Similar to the back-calculation process, we chose a best (primary) estimate and a range for most of SBA model variables. We applied a Monte-Carlo simulation with 10,000 iterations to account for the impacts of the model parameter ranges on the transmission risk results. Each iteration represents the risk of measles transmission in one U.S. school setup. For the Monte-Carlo simulation, we culled the model variables from two decks of primary and secondary inputs with the same proportion as the ratio of primary and secondary educational institutions in the U.S. (i.e., 76.6% of iterations were from primary school inputs and 23.3% were from secondary school inputs) [66]. A similar approach was adopted for the ratio of heating and cooling system types in the SBA model. We divided the heating and cooling systems of the U.S. schools into three categories of central-forced-air systems and ductless HVAC systems with and without air filters based on the U.S. Energy Information Administration, Commercial Buildings Energy Consumption Survey [76, 77]. The number of times that we selected each heating and cooling system type in the Monte-Carlo simulation was based on the ratio of the heating and cooling system type in the U.S. schools as summarized in Table 4.

Table 4 Summary of HVAC system types in U.S. schools based on the U.S. Energy Information Administration, Commercial Buildings Energy Consumption Survey

Evaluating the effects of vaccination and airborne infection control strategies on measles transmission risk

Next, we evaluated the effects of proper vaccination (i.e., ≥2 dose vaccine, the first one after 12 months old) and various control strategies related to HVAC systems on measles transmission risk in the U.S. primary and secondary schools. To evaluate the vaccination effectiveness, we compared the measles transmission risk among unvaccinated and vaccinated cohorts in a variety of infection control scenarios in educational institution setups. To investigate the impacts of infection control strategies on the measles transmission risk, we considered three categories of infectious bio-aerosol removal approaches for schools, including improving air filter efficiencies, increasing ventilation rate, and using air purifiers in classrooms as well as their combinations. The effectiveness of the selected control strategies was evaluated by comparing the measles transmission risk after deploying the strategies with the risk in a basic-infection-control scenario of the SBA model (i.e. the removal efficiency of air filters and the ventilation rate were assumed to be equal to the minimum requirements for schools and no air purifier was used in classrooms). For each control strategy category (i.e., air filtration, ventilation, and purification), we assumed a regular and an advanced risk reduction scenario. The regular risk-reduction scenarios are costly affordable approaches compared to the advanced ones and adopted regularly for indoor environments such as schools. The advanced control scenarios are relatively extreme risk-reduction approaches and less common compared to the regular control strategies; however, they are still feasible techniques for decreasing the risk of airborne pathogens in school environments.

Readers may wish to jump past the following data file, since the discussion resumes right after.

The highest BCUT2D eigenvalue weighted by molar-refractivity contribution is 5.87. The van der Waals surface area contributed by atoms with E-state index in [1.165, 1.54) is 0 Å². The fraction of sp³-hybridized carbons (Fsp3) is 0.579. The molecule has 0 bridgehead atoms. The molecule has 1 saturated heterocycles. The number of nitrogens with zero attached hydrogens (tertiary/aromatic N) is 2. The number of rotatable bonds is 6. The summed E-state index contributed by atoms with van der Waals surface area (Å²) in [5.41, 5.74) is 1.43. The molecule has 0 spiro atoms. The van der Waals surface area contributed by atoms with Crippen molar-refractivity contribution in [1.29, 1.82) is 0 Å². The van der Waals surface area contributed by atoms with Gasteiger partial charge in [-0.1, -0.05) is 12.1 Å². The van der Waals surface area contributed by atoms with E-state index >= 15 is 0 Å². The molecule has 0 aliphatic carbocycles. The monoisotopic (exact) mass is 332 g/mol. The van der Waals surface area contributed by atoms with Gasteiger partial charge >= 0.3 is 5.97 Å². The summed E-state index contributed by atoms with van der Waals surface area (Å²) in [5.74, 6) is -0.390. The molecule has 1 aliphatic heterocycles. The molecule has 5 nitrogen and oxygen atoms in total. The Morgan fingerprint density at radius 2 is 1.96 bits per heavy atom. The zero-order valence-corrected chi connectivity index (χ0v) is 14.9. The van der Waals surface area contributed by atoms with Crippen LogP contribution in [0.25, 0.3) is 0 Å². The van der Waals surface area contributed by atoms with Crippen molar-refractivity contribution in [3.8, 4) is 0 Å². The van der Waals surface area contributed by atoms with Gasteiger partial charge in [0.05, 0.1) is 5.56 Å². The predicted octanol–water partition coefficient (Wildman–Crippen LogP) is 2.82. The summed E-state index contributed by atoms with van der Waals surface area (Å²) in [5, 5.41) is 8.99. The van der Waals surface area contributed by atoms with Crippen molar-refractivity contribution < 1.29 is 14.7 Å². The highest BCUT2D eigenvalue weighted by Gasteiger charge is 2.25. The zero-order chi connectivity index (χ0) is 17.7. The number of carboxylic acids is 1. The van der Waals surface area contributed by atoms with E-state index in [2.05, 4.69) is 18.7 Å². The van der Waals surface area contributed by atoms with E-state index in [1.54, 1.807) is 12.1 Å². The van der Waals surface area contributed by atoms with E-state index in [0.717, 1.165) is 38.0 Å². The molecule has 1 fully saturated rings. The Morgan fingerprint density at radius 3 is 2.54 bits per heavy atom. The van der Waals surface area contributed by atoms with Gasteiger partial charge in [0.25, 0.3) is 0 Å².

Improving removal efficiency of HVAC air filters

In the SBA model, improving the removal efficiency of HVAC air filters is limited to central-forced-air and ductless with air filter heating and cooling systems. EPA’s “Tool for School” program requires all schools to at least have air filters with MERV8 in all HVAC application [82], while the National Air Filtration Association (NAFA) recommends air filters between MERV 8 and 13 for schools [81]. On the other hand, the best commercially available air filters are called HEPA filters, and have aremoval efficiency of 99% and higher for almost all types of aerosols including droplet nuclei containing viable viral pathogens [54, 83]. Herein, for the SBA model with basic control strategies, we assumed the HVAC systems use MERV8 air filters and evaluated the changes in measles transmission risks after adopting MERV13 and HEPA filters in the heating and cooling systems as regular and advanced control scenarios, respectively.

Increasing ventilation rate

Many studies have highlighted the effects of outdoor air ventilation on reducing the transmission risk of measles [84,85,86]. ASHRAE Standard 62.1–2016 requires a default ventilation rate of 6.7 L/s-person for classrooms with students more than 9 years old changing between 4.0 and 9.5 L/s-person in various types of educational facilities [80]. It also obligates default ventilation rates of 4.7 and 5.1 L/s-person for cafeteria and dining rooms, respectively, which are considered as regular common spaces at U.S. schools in this study as explained in Appendix C [80]. For the SBA model with basic infection control designs, we assumed a minimum required ventilation rate of 6.7 L/s-person for infector’s classroom and the recirculation space, and 4.7 L/s-person in common spaces. We assumed double of the required ventilation rates in classrooms (i.e., 13.4 L/s-person) and cafeteria (i.e., 9.4 L/s-person) as the regular ventilation-related control scenario in the modeled schools. For the advanced ventilation-related control scenario, we assumed double of maximum required ventilation rate in educational facilities for the infector’s classroom and recirculation space (i.e., 19.0 L/s-person), and increased the common space ventilation rates to the double of the required ventilation rates for dining rooms (i.e., 10.2 L/s-person). Fisk (2017) summarized the reported ventilation rates in schools from several studies, where the measurements had conducted during occupancy in 20 or more classrooms [87]. The results show the maximum ventilation rate of 21.7 L/s-person in the classrooms, which demonstrates the feasibility of our advanced ventilation-related infection control scenario in schools (19.0 L/s-person in infector’s classroom and recirculation spaces), although it seems relatively excessive.